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Reggie Miller: Obama's hoops style and his presidency

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  • Reggie Miller: Barack Obama's basketball style offers clues to his leadership
  • He says Obama tries to involve the whole team but also will take final shot
  • Miller: Obama's interest in sports and fitness is a good example for the U.S.
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(CNN) -- Barack Obama has talked of ripping out the White House bowling alley and replacing it with a basketball court. The former reserve player for Punahou High School's 1979 state championship team brings an enthusiasm for pickup basketball games to a place where golf, baseball and football have been the most-discussed sports.

Miller drives for the basket in the 2005 NBA Eastern Conference Semifinals.

Reggie Miller says he'd pick Barack Obama for his squad because he likes the president-elect's team approach.

And if he puts hoops in the White House, Reggie Miller, the retired basketball star and sports broadcaster, wants in.

"I would love to be the first to go there and play," said Miller, whose record-breaking 2,560 three-pointers with the Indiana Pacers electrified basketball fans. Today Miller, 43, is an NBA analyst for TNT, which is owned by Turner Broadcasting, parent company of CNN.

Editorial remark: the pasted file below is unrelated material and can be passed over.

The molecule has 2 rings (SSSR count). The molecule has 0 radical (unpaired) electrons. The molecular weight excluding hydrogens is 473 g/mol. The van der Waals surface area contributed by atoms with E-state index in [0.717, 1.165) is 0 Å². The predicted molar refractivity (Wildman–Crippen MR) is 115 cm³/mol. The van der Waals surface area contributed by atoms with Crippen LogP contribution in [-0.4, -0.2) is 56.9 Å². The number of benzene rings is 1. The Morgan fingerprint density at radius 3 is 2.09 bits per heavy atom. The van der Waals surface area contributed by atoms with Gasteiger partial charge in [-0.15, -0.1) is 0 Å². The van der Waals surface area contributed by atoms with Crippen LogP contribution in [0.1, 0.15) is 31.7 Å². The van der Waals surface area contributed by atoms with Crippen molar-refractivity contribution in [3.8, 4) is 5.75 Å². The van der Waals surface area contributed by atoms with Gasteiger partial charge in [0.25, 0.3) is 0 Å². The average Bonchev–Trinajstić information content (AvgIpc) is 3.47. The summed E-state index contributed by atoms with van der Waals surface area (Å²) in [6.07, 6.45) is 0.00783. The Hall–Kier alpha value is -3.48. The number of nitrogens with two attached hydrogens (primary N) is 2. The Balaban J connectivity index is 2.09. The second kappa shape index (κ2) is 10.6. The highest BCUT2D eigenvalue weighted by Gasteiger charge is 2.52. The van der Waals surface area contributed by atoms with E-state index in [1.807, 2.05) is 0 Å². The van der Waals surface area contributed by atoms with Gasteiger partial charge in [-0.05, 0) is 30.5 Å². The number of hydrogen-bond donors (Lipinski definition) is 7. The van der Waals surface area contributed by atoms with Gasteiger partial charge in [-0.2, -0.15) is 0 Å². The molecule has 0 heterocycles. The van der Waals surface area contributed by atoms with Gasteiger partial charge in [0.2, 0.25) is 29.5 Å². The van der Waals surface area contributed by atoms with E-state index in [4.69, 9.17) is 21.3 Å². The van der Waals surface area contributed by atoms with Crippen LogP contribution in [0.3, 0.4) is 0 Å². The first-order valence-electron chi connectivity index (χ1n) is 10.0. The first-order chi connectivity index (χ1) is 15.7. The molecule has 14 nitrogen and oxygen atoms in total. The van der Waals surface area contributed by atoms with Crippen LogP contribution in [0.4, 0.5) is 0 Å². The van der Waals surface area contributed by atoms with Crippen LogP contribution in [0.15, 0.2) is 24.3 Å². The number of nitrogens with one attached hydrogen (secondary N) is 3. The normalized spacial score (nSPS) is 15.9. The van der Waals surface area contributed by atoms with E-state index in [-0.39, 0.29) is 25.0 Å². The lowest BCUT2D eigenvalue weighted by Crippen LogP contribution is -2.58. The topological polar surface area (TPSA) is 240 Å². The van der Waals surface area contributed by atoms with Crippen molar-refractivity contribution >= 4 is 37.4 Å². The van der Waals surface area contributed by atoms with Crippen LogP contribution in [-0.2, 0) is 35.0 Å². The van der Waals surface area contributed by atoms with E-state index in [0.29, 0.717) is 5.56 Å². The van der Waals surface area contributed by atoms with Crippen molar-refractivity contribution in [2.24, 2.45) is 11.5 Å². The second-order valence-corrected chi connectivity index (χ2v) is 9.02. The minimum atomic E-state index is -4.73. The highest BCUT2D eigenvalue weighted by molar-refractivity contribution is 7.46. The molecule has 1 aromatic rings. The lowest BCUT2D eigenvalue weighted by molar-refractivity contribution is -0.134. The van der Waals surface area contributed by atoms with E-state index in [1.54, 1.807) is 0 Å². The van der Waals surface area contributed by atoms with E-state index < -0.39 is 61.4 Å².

Miller and others have said Obama's playing style yields clues to the type of president he will be. Miller, who said he backed Obama in the election, spoke Monday to What would you like to ask Obama?

CNN: Do you know Barack Obama?

Reggie Miller: I have never met him personally, but from afar, obviously I admire the man and the courage and the strength, the wisdom. I respect how much of a family man he is.

CNN: Where does basketball fit in your view of Barack Obama?

Miller: It seems like he has a regular pickup game, which I like because as a ballplayer, you like to do the same routine. ... He plays with the same guys, he likes to get a good sweat in. ... When you get a good workout in, you feel good for the rest of the day. It helps clear the mind.

CNN: He's a left-hander; he likes to fake right and go to the left?

Miller: I've seen clips of his Punahou [high school] days, when he played in Hawaii, and I saw that HBO special with Bryant Gumbel when they had that informal game. ... He is a point guard, and most point guards are right-handed, so it would be definitely be difficult to guard a point guard that was left-handed.

And in that [HBO] clip, I loved his decision-making, because it looked like he tried to get everyone involved, until it was game point and it was tied up.

Obviously, the commander in chief decides the game [Obama made the winning shot], and I like it. I think that trickles down into, you let your colonels, your generals do all the little work, but when it's time to make the big decision and win the game -- then it's the commander in chief, top dog, numero uno.